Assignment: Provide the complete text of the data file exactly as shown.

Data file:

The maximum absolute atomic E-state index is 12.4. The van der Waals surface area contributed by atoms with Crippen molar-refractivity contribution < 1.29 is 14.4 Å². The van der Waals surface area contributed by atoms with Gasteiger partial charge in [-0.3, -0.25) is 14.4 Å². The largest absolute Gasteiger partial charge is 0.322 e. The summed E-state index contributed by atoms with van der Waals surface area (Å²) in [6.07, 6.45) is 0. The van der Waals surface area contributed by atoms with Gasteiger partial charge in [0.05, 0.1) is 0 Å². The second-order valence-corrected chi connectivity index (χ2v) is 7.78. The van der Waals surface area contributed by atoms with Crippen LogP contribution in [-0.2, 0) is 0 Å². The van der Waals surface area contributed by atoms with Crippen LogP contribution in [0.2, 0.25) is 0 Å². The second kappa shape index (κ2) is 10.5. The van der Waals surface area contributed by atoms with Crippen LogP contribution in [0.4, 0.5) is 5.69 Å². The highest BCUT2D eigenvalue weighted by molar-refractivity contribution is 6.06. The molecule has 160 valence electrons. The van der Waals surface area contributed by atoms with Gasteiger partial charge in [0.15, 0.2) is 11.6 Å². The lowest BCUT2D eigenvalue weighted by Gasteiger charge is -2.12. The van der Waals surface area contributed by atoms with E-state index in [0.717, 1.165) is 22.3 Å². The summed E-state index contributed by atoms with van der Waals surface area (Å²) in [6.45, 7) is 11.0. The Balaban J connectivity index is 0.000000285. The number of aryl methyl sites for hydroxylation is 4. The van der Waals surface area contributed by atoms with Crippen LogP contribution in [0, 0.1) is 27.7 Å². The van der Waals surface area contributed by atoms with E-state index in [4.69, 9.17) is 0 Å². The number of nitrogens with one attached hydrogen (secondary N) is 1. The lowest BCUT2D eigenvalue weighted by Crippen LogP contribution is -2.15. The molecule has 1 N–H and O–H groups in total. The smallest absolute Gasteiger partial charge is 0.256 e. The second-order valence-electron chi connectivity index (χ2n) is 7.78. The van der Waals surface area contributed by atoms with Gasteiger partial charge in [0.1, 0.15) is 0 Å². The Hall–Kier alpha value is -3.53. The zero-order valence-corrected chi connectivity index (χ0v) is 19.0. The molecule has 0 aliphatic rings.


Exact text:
The maximum absolute atomic E-state index is 12.4. The van der Waals surface area contributed by atoms with Crippen molar-refractivity contribution < 1.29 is 14.4 Å². The van der Waals surface area contributed by atoms with Gasteiger partial charge in [-0.3, -0.25) is 14.4 Å². The largest absolute Gasteiger partial charge is 0.322 e. The summed E-state index contributed by atoms with van der Waals surface area (Å²) in [6.07, 6.45) is 0. The van der Waals surface area contributed by atoms with Gasteiger partial charge in [0.05, 0.1) is 0 Å². The second-order valence-corrected chi connectivity index (χ2v) is 7.78. The van der Waals surface area contributed by atoms with Crippen LogP contribution in [-0.2, 0) is 0 Å². The van der Waals surface area contributed by atoms with Crippen LogP contribution in [0.2, 0.25) is 0 Å². The second kappa shape index (κ2) is 10.5. The van der Waals surface area contributed by atoms with Crippen LogP contribution in [0.4, 0.5) is 5.69 Å². The highest BCUT2D eigenvalue weighted by molar-refractivity contribution is 6.06. The molecule has 160 valence electrons. The van der Waals surface area contributed by atoms with Gasteiger partial charge in [0.15, 0.2) is 11.6 Å². The lowest BCUT2D eigenvalue weighted by Gasteiger charge is -2.12. The van der Waals surface area contributed by atoms with E-state index in [0.717, 1.165) is 22.3 Å². The summed E-state index contributed by atoms with van der Waals surface area (Å²) in [6.45, 7) is 11.0. The Balaban J connectivity index is 0.000000285. The number of aryl methyl sites for hydroxylation is 4. The van der Waals surface area contributed by atoms with Crippen LogP contribution in [0, 0.1) is 27.7 Å². The van der Waals surface area contributed by atoms with E-state index in [4.69, 9.17) is 0 Å². The number of nitrogens with one attached hydrogen (secondary N) is 1. The lowest BCUT2D eigenvalue weighted by Crippen LogP contribution is -2.15. The molecule has 1 N–H and O–H groups in total. The smallest absolute Gasteiger partial charge is 0.256 e. The second-order valence-electron chi connectivity index (χ2n) is 7.78. The van der Waals surface area contributed by atoms with Gasteiger partial charge in [0.1, 0.15) is 0 Å². The Hall–Kier alpha value is -3.53. The zero-order valence-corrected chi connectivity index (χ0v) is 19.0. The molecule has 0 aliphatic rings.